Illinois Returns to In-Person Online Sports Betting Registration

In June last year, Illinois Governor JB Pritzker signed a far-reaching order which allowed anyone over the age of 21 to register for an online sportsbooks account. The original bill required players to register for online gambling in-person at one of the brick-and-mortar casinos in the state.

But then COVID-19 hit and casinos had to shut their doors under lockdown restrictions. To save the fledgling online sports betting industry, the Governor allowed players to register online after signing an executive order.  This order expired in July but was quickly reinstated in August as COVID-19 cases continued to rise and it was clear that brick-and-mortar casinos weren’t opening up soon.

However, that party didn’t last too long and last week, the Governor’s office issued a news release saying that as from April 4th, the in-person waiver was “no longer needed” and Illinois was returning to the terms of the original bill.

“Illinois is currently in phase four with vaccination rates rapidly increasing and casinos around the state have reopened with safety guidelines in place, so the suspension of an in-person sports betting registration requirement is no longer needed,” read an email by the Governor’s office.

Opposition to Governor’s Decision

Many feel that the Governor’s decision has been a hasty one, especially since the infection rate continues to rise, the immunization process is crawling and casinos are still operating at half capacity. Players are still reluctant to head to a physical casino to register an online betting account, which means that may very likely miss out on major sports events.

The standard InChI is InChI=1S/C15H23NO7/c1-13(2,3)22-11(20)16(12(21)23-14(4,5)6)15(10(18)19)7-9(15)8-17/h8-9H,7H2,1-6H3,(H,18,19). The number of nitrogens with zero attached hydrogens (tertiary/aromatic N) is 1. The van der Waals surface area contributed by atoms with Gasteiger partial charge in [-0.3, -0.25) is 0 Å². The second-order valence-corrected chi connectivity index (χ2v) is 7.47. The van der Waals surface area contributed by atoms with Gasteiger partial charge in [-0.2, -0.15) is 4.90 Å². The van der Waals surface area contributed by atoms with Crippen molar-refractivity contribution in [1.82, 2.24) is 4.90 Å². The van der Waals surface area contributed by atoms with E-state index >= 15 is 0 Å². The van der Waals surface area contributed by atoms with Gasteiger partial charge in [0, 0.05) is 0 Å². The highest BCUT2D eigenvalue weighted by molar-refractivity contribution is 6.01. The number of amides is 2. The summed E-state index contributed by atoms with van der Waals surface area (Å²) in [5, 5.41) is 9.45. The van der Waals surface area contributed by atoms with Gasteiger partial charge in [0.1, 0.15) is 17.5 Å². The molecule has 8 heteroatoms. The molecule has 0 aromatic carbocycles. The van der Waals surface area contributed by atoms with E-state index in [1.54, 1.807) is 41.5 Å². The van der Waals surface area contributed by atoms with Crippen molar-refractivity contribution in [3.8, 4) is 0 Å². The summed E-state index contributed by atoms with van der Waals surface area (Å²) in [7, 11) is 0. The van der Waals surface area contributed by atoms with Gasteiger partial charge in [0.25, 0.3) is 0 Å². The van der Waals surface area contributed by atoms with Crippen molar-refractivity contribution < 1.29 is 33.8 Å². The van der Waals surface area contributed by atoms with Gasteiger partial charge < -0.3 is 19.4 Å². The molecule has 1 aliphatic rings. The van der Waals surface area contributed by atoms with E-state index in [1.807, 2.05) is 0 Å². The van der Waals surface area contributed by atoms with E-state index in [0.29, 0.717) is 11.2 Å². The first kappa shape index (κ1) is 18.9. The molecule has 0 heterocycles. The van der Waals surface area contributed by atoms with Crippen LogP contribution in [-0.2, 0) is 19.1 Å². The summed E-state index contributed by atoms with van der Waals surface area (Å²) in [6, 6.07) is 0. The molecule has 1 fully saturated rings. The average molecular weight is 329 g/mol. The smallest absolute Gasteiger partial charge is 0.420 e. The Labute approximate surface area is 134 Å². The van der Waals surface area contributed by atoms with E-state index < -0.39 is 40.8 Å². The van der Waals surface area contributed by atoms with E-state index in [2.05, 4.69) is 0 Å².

Some 95% of the money wagered in Illinois is done online.  The state has made $28 million in tax revenue since June 2020 when the law kicked in.

By reinstating the in-person registration requirement, the state’s revenues may fall. Some analysts believe that Illinois may lose out on millions of dollars as a result.

DraftKings and FanDuel have already registered their opposition.

DraftKings said in a statement:

“DraftKings believes that creating artificial barriers for customers such as requiring in-person registration for mobile sports wagering deter bettors from moving to the legal market and ultimately hinders revenue generation for the state. Mobile registration has been an important factor in the success of Illinois sports wagering and we hope the legislature will take action to allow for customers to register their mobile sports wagering accounts remotely in the future.”

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